The PowerPC G3 Story: From 233 MHz to 1.1 GHz
Dan Knight - 2007.05.24
The PowerPC G3 CPU was a big step forward in design. Where the earlier PowerPC 601, 603, and 604 RISC processors had been designed for compatibility with IBM's POWER architecture, the third generation (hence G3) processor was optimized for the code being run on PowerPC computers.
A 233 MHz G3 was so efficient that it could hold its own against a 300-350 MHz PPC 604e CPU, so Apple quickly moved away from the older CPU except in multiprocessor models (the G3 has very limited dual processor support).
The G3 is officially known as the PowerPC 750 family. This article provides an overview of that processor family as used in Apple computers.
The first generation G3, the PowerPC 750, was the first PowerPC CPU designed to run on a 66 MHz bus. It found its way into the original Power Mac G3, released in November 1997. The "beige" G3 was initially offered in 233, 266, and 300 MHz versions. (It was also the first Power Mac to use an IDE bus for hard drives.)
The PPC 750 had two 32 KB level 1 (L1) caches, one for instructions, the other for data. An external level 2 (L2) cache of 256 KB, 512 KB, or 1 MB was supported running at an intermediate speed between the 66 MHz system bus and the CPU's core frequency. The PPC 750 reached speeds as high as 366 MHz, and the faster chips made their way into a later, relatively rare 333 MHz and 366 MHz revision of the beige G3.
The beige Power Macs and original iMac had a 512 KB L2 cache running at half the speed of the CPU. The first PowerBook G3 (essentially a PowerBook 3400 with a G3 transplant) ran at 250 MHz, had a 50 MHz system bus, and a 512 KB L2 cache running at 100 MHz (a 5:2 ratio).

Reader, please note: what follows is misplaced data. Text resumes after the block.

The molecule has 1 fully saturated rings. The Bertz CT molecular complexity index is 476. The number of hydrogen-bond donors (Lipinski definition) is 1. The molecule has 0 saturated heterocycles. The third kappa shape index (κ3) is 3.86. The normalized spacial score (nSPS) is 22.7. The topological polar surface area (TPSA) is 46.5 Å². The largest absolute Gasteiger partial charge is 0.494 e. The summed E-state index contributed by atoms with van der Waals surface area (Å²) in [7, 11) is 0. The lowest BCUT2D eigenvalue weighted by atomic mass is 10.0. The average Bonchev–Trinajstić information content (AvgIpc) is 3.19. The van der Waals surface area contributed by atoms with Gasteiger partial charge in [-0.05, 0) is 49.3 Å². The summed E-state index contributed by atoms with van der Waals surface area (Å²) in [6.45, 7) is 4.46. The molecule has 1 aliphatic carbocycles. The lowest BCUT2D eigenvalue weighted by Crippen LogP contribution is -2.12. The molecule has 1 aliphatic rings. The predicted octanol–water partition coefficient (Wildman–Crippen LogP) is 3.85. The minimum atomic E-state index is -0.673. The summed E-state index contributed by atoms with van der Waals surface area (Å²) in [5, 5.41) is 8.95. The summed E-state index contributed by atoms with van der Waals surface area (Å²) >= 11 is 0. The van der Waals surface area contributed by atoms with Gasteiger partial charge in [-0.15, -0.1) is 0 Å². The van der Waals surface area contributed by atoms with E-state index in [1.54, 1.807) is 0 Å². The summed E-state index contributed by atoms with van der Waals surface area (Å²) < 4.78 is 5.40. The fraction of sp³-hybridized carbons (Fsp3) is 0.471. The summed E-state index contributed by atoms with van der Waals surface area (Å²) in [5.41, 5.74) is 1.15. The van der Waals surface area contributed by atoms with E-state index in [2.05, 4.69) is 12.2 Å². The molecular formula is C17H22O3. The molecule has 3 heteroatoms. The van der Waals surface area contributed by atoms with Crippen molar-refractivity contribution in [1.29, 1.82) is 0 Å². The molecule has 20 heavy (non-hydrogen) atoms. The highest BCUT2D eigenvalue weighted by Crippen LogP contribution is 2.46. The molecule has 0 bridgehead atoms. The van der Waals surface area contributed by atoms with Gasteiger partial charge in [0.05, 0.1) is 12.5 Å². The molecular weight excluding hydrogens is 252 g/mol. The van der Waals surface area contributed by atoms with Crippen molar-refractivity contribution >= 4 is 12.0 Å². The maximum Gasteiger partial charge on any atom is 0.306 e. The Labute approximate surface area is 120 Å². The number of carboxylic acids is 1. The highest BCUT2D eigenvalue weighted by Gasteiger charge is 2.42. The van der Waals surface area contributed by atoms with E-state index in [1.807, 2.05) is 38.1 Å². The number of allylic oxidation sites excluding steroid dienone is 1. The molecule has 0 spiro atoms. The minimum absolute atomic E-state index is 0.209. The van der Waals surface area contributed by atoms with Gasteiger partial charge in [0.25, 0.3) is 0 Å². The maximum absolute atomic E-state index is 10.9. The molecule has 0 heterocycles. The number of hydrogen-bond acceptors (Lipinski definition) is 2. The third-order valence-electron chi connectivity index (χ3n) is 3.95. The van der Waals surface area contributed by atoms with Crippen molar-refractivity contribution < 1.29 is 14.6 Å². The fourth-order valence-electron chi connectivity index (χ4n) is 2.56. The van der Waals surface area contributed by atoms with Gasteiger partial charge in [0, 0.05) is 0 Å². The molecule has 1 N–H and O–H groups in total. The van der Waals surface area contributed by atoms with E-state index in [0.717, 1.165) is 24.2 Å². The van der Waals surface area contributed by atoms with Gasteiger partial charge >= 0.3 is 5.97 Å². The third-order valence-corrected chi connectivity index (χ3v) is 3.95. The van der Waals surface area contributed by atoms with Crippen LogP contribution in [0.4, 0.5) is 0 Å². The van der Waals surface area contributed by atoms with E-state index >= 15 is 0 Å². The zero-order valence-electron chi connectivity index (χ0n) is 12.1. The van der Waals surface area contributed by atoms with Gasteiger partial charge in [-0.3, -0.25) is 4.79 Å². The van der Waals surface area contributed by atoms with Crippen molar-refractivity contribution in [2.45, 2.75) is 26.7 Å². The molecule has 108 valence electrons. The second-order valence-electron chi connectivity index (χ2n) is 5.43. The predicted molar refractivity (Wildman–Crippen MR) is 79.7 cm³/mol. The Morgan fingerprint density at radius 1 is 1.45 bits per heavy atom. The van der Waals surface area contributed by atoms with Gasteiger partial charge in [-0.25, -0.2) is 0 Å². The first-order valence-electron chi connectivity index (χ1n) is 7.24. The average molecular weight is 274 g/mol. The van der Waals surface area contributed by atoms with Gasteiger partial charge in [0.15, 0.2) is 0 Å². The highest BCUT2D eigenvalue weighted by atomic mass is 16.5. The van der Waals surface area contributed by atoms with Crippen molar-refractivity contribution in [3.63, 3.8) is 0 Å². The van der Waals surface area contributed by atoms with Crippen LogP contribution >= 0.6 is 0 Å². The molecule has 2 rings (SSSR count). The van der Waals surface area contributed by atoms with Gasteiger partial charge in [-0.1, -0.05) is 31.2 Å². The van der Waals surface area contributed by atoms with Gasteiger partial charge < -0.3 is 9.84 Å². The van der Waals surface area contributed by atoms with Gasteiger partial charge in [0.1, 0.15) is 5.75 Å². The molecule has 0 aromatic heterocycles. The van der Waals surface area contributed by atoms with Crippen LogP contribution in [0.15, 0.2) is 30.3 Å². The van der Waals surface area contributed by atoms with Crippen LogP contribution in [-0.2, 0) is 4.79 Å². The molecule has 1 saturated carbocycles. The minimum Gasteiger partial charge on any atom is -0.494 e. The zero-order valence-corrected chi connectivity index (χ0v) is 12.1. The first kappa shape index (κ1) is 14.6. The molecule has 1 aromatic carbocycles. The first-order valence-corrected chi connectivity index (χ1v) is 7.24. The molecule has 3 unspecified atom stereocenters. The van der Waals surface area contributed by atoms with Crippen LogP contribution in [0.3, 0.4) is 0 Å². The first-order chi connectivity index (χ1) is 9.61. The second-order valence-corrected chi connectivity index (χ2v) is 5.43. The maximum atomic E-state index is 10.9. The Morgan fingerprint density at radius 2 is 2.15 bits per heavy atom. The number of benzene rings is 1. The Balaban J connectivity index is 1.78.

Motorola moved to aluminum fabrication and a tighter .22 µm die to produce the PPC 755 in 1998. The new CPU supported a 100 MHz system bus and achieved speeds as high as 600 MHz. The 755 was used in early iBooks.
After this, Motorola essentially abandoned the G3 in favor of the G4 (PowerPC 7400) architecture.
IBM kept developing the G3, and the PPC 750CX was the first G3 CPU to incorporate an on-chip L2 cache. This eliminated the need to have a separate cache running at a fraction of the CPU's full speed. Although the onboard cache was only 256 KB in size, the fact that it ran at full CPU speed made the 750CX a better choice than Motorola's 755.
IBM introduced an enhanced version of the 750CX in 2001. The PPC 750CXe supported a 133 MHz system bus and reached speeds as high as 700 MHz. The 750CXe replaced the 750 starting with 500 and 600 MHz iMacs in February 2001.
IBM also improved floating point performance with this revision of the G3 CPU.
The next step forward came in 2002 when the PPC 750FX was designed to run on a 166 MHz system bus and at speeds up to 900 MHz. IBM doubled the size of the L2 cache to 512 KB, further improving the G3's efficiency. This was the last G3 revision used in Apple computers, possibly as early as the iBook 600.
Introduced in 2004, the PPC 750GX was IBM's last revision of the G3 design. The new version has a 1 MB L2 cache, could run on a 200 MHz bus, and topped out at 1.1 GHz. This CPU made its way into at least on upgrade for the blue & white G3, although Apple never used it.
- PowerPC G3, Wikipedia
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